By Steve Michaels
The following is an ongoing segment detailing real life transactions between buyers and sellers in the industry. Here is an example of what can happen when selling a business with unprofitable accounts.
Scenario: A person called our office wanting to sell her accounts only. She was billing $18,000 per month for 90 accounts so she figured her average for those accounts was $200 each. She wanted to sell her business for 5.2 times the monthly billing.
Problem: The seller received an offer within days for her asking price. Once the due diligence process had begun, it was determined that 40 percent of the accounts were non-performing. An offer was made for her profitable accounts only but she wanted to sell all or nothing. The offer was pulled off the table. In the end, the business was never sold. This lady charges on a flat rate basis and has not instituted a rate increase in years. She figured that $200 revenue per account per month was good. She had one account that was generating 1,800 incoming message units per month, with an equal number of pages. The client was only being billed $430 per month, in total.
Solution: When an owner looks at the profitability of his or her customer base, he or she cannot simply take the total and divide it by the number of clients. Instead the seller should look at each individual account in the evaluation process. How does one evaluate client profitability? Begin with the amount of time and effort spent on each client and determine what each client is being charged. The seller in our example should have made modest yearly increases to her base rate with a justification to her clients that she wanted to keep attracting and maintaining good employees who would naturally expect to receive yearly raises. After the modest base rate increase, she should have looked at each client’s income per minute. She should have determined what needed to be charged to make a profit and do a “make or break” rate increase to those clients. In some cases this may have doubled or tripled those clients’ rates.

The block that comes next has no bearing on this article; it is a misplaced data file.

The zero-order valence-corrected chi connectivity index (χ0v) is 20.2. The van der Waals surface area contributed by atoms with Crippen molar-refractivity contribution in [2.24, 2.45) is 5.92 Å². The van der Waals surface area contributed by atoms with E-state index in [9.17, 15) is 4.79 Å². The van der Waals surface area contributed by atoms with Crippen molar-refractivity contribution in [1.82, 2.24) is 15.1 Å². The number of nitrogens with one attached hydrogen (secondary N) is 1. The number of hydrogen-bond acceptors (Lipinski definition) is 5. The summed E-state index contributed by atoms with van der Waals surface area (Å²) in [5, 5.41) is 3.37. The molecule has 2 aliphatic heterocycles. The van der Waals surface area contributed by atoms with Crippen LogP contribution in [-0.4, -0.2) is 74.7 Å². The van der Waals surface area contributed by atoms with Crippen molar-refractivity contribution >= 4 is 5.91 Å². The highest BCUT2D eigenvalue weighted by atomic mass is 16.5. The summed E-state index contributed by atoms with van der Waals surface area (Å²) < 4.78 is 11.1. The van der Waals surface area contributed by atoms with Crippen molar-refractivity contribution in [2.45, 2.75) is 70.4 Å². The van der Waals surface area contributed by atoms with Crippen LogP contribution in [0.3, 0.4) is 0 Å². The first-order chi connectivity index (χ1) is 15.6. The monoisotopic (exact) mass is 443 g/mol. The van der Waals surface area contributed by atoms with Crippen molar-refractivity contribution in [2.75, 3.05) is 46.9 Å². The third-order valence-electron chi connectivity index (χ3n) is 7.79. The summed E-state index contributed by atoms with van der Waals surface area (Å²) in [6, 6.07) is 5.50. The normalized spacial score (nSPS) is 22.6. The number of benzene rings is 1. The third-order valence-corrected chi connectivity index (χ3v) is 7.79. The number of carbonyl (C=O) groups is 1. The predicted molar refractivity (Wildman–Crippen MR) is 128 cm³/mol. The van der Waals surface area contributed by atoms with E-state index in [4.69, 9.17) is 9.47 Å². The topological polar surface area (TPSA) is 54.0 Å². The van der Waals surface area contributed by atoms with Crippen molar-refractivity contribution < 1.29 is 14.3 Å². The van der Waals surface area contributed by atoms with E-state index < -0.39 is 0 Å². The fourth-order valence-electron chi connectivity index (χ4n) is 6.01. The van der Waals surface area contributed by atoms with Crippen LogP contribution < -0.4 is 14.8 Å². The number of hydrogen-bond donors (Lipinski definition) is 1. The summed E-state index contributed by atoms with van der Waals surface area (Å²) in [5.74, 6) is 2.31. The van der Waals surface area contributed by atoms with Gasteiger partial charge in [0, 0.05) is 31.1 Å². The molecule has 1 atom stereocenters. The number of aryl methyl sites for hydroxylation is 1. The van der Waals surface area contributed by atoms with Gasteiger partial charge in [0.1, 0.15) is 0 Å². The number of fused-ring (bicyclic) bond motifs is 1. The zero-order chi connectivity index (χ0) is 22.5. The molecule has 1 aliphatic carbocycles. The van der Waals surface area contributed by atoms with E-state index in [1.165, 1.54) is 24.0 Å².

If a client absolutely refuses to pay the increase, then she could offer to lower that client’s bill by offering automated services such as voice mail screening or to eliminate some of the information needed to take a message. To minimize labor costs, she should try to get to the point where her staff is never delivering messages verbally to the client. Using email, fax, paging, or voice mail to deliver messages will cut down on her labor time, allowing her to handle more clients without increasing staff. It’s all about labor. She should ask herself how many calls are taken for each client, what is the duration of the call and how much labor is involved in the message-taking process.
Although rate increases are a fact of life, there is no hard and fast rule that states that she has to increase all of her rates in one billing cycle. She could limit rate increases to a certain percentage of her clients but if she has an account that is paying her $65 to $95 per month and gets only seven to 15 calls each month, then she could leave them alone. Those are the kind of accounts that we all want.
Another key factor that this person should consider when structuring price increases is how promptly each client pays. Most of us know about per minute revenue, but what about the cost of collecting from the chronic slow paying accounts? Never let a client get past due more than 45 days. It may be cheaper for a client to change services than pay his or her bill to you. Also, never give a chronic late payer a preferential rate because your follow-up and collection process probably wipes out most or all of the profit on the account.
If this lady does what it takes to make her individual clients profitable, I’m sure that when she lists her service with me again in three to six months, the sale will go through with an even higher multiple.
Steve Michaels and TAS Marketing have been serving the TAS industry in the mergers and acquisitions arena for over 23 years with over 220 businesses sold. His years of experience have widened his scope and experience in buying and selling businesses nationwide. He may be contacted at 800-369-6126, email@example.com, or visit www.tasmarketing.com.
For more TAS Tips, see Steve’s previous article.
[From Connection Magazine – Jan/Feb 2003]